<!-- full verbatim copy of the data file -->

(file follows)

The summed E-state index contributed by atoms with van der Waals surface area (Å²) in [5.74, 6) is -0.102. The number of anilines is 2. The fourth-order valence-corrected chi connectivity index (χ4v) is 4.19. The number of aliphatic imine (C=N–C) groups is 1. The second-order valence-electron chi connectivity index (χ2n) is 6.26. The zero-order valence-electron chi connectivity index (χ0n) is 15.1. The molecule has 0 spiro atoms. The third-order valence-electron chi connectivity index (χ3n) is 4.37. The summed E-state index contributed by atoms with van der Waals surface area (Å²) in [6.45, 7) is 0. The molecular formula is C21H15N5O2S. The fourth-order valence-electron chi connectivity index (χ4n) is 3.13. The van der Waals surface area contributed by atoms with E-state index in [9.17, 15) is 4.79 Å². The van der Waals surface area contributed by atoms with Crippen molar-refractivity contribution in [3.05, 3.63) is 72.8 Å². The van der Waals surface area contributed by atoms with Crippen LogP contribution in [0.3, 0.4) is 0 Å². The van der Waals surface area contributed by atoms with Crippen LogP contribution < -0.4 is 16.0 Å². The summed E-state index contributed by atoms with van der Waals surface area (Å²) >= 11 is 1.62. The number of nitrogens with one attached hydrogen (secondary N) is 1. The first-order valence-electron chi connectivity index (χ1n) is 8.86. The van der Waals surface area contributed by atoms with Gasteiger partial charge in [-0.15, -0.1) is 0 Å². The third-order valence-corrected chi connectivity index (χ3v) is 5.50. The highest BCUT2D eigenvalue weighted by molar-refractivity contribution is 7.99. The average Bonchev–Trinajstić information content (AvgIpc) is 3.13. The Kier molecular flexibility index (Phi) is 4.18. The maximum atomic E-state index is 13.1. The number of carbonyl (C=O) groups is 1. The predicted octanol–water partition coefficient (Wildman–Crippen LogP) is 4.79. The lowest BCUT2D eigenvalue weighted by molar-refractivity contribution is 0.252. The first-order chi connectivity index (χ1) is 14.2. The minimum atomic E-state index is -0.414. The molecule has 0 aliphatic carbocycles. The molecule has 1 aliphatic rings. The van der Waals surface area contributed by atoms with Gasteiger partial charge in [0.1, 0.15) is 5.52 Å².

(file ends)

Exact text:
The summed E-state index contributed by atoms with van der Waals surface area (Å²) in [5.74, 6) is -0.102. The number of anilines is 2. The fourth-order valence-corrected chi connectivity index (χ4v) is 4.19. The number of aliphatic imine (C=N–C) groups is 1. The second-order valence-electron chi connectivity index (χ2n) is 6.26. The zero-order valence-electron chi connectivity index (χ0n) is 15.1. The molecule has 0 spiro atoms. The third-order valence-electron chi connectivity index (χ3n) is 4.37. The summed E-state index contributed by atoms with van der Waals surface area (Å²) in [6.45, 7) is 0. The molecular formula is C21H15N5O2S. The fourth-order valence-electron chi connectivity index (χ4n) is 3.13. The van der Waals surface area contributed by atoms with E-state index in [9.17, 15) is 4.79 Å². The van der Waals surface area contributed by atoms with Crippen molar-refractivity contribution in [3.05, 3.63) is 72.8 Å². The van der Waals surface area contributed by atoms with Crippen LogP contribution in [0.3, 0.4) is 0 Å². The van der Waals surface area contributed by atoms with Crippen LogP contribution < -0.4 is 16.0 Å². The summed E-state index contributed by atoms with van der Waals surface area (Å²) >= 11 is 1.62. The number of nitrogens with one attached hydrogen (secondary N) is 1. The first-order valence-electron chi connectivity index (χ1n) is 8.86. The van der Waals surface area contributed by atoms with Gasteiger partial charge in [-0.15, -0.1) is 0 Å². The third-order valence-corrected chi connectivity index (χ3v) is 5.50. The highest BCUT2D eigenvalue weighted by molar-refractivity contribution is 7.99. The average Bonchev–Trinajstić information content (AvgIpc) is 3.13. The Kier molecular flexibility index (Phi) is 4.18. The maximum atomic E-state index is 13.1. The number of carbonyl (C=O) groups is 1. The predicted octanol–water partition coefficient (Wildman–Crippen LogP) is 4.79. The lowest BCUT2D eigenvalue weighted by molar-refractivity contribution is 0.252. The first-order chi connectivity index (χ1) is 14.2. The minimum atomic E-state index is -0.414. The molecule has 0 aliphatic carbocycles. The molecule has 1 aliphatic rings. The van der Waals surface area contributed by atoms with Gasteiger partial charge in [0.1, 0.15) is 5.52 Å².